Reading the Quran is risky — if a Muslim woman does it
TV Review: The Light in Her Eyes. Clockshop, produced in association with American Documentary-POV. Broadcast date: 10 p.m. July 19 on PBS (check local listings). 56 minutes.
“We can be teachers and students; we can rule and arbitrate,” Houda Al-Habash tells her Quran class for girls in Damascus. “You are free in your choices, free in your way of thinking, free in your faith, free in everything.”
If only it were that simple. But of course, it never is, not in the Middle East. The Light in Her Eyes strikes a hopeful tone, but it was shot shortly before the civil war that currently grips Syria.
The documentary, directed and produced by Julia Meltzer and Laura Nix, shows the delicate balance of Middle Eastern women in advancing intellectually while staying true to their faith — a faith whose leaders often denounce their efforts.
Nix and Meltzer focus on the two-month Quran memorization program Houda sponsored every summer at Al-Zahra Mosque in Damascus. Now in her 40s, she founded the program at 17, then gradually began supervising similar programs at mosques around the Syrian capital.
She presents a mix of opposites, wearing black robes but donning sunglasses and driving around Damascus in her car. Making rounds of mosques, she delivers a mix of praise and demands — both of students and their teachers — smiling but prodding everyone to work harder.
The students are charmingly like young girls elsewhere: giggly, fidgety, quick with smiles and silly songs. But they’re also dutiful, pacing circles on the mosque’s carpet with their Qurans, reciting what they consider to be direct quotes from God.
The girls do get positive reinforcement, too. When one memorizes a chapter, Houda has everyone else applaud her. Houda gives an award to the girl who memorized the most. And all the girls go on an overnight field trip, including a dip in a pool — though Middle Eastern swimsuits include sleeves, pants and little skirts.
Change is everywhere in Damascus, as The Light in Her Eyes shows. Women in hijabs and bulky coats share the streets with others who wear jeans and pullovers.
In the background are conservative Muslim scholars, represented by grim lecturers on TV. They sternly state that women’s religious duties are to bear and raise children, take care of the home and serve the husband. None are invited on camera, creating a bias in this documentary. Then again, Nix and Meltzer weren’t filming with the Syrian dictatorship’s permission.
Houda’s husband, Samir Al-Khaldi, says he supports her in her quranic memorization classes, as long as she keeps up her wifely and motherly duties. “A man works hard to provide for his family,” he says.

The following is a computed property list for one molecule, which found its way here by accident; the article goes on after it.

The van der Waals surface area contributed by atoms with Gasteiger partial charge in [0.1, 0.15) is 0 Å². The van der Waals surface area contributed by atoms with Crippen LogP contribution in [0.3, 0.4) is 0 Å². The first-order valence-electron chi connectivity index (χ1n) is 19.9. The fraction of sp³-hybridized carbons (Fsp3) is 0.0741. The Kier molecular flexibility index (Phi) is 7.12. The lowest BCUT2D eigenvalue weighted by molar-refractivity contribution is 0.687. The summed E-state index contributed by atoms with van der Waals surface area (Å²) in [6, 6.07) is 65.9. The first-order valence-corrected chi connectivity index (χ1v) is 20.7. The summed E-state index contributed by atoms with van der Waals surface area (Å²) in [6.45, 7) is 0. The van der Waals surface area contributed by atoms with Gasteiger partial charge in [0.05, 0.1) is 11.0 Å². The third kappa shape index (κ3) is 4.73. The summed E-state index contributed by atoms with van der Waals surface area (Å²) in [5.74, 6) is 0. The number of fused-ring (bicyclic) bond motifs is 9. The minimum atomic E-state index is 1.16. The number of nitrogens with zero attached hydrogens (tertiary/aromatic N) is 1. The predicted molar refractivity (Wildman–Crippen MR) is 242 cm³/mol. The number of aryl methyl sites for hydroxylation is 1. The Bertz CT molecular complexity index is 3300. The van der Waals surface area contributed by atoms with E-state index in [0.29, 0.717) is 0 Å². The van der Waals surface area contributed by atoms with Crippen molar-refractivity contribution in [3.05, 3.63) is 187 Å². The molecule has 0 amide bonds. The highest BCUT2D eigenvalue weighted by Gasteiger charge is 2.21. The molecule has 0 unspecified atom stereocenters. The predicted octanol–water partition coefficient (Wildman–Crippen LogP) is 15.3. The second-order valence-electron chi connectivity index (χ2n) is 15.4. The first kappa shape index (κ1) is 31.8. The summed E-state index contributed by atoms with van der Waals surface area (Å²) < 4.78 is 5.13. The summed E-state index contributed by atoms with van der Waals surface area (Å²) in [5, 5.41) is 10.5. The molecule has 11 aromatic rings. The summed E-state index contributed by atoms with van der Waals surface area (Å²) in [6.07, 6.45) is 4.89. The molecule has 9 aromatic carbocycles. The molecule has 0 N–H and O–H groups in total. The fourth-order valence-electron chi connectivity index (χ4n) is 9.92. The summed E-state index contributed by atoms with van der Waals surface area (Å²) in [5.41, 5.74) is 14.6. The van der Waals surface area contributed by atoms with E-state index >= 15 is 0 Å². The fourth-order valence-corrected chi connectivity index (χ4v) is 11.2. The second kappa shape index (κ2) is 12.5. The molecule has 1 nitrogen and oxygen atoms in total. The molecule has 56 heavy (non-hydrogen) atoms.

Some of the students complain often about the rules they feel are holding them back — indeed, causing the whole Islamic world to fall behind. But like Houda, they always blame custom, culture and tradition, not the religion itself.
“If a mother never learns, how can she teach the next generation?” one girl asks. “A woman is a school. If you teach her, you teach a generation.”
Enas, Houda’s 20-year-old daughter, is taking the next step: studying international relations at the University of Sharjah in the United Arab Emirates. She and Houda acknowledge that some Syrians still frown on a girl going off by herself to study — let alone study secular topics. But “I can serve Islam better if I study politics or economics,” Enas says.
Not that Houda encourages outright rebellion. Indeed, she makes it a privilege for her students to wear a hijab, comparing it to a national flag, an emblem of the faith. And the graduation ceremony is a very big deal — dressing the girls in white gowns and laurels as a female chorale sings the praise of virtuous women.
What a difference from feminism of the 1960s and ’70s in the West. Women’s rights activists here felt the need to reject religion, or at least the parts of it that they perceived was hurting their rights. In proto-feminist circles of Syria, women want it all: the roots of their faith and the opportunity to learn.
It’s all lovely, but in Syria it may be doomed. A postscript to the film notes the uprising that started in spring 2011. A year later, Houda and her family fled Syria, and the school closed. Light in someone’s eyes can be beautiful, but it’s also fragile.
Besides the rundate, The Light in Her Eyes will be available for streaming on the PBS website from July 20 to Aug. 19.
James D. Davis